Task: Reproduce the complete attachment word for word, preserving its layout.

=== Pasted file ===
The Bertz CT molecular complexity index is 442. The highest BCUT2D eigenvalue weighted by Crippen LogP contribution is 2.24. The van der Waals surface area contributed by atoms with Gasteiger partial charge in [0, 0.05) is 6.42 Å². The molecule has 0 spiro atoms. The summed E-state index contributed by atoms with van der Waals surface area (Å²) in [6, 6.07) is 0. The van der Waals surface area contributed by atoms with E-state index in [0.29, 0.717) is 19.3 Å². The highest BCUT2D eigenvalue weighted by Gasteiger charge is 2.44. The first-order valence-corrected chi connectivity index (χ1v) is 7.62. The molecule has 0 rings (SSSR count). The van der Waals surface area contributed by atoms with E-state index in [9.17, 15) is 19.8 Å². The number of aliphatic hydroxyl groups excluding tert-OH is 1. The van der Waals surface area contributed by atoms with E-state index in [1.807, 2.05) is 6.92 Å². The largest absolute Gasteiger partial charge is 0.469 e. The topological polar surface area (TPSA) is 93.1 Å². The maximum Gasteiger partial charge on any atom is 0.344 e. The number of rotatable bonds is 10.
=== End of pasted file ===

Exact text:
The Bertz CT molecular complexity index is 442. The highest BCUT2D eigenvalue weighted by Crippen LogP contribution is 2.24. The van der Waals surface area contributed by atoms with Gasteiger partial charge in [0, 0.05) is 6.42 Å². The molecule has 0 spiro atoms. The summed E-state index contributed by atoms with van der Waals surface area (Å²) in [6, 6.07) is 0. The van der Waals surface area contributed by atoms with E-state index in [0.29, 0.717) is 19.3 Å². The highest BCUT2D eigenvalue weighted by Gasteiger charge is 2.44. The first-order valence-corrected chi connectivity index (χ1v) is 7.62. The molecule has 0 rings (SSSR count). The van der Waals surface area contributed by atoms with E-state index in [9.17, 15) is 19.8 Å². The number of aliphatic hydroxyl groups excluding tert-OH is 1. The van der Waals surface area contributed by atoms with E-state index in [1.807, 2.05) is 6.92 Å². The largest absolute Gasteiger partial charge is 0.469 e. The topological polar surface area (TPSA) is 93.1 Å². The maximum Gasteiger partial charge on any atom is 0.344 e. The number of rotatable bonds is 10.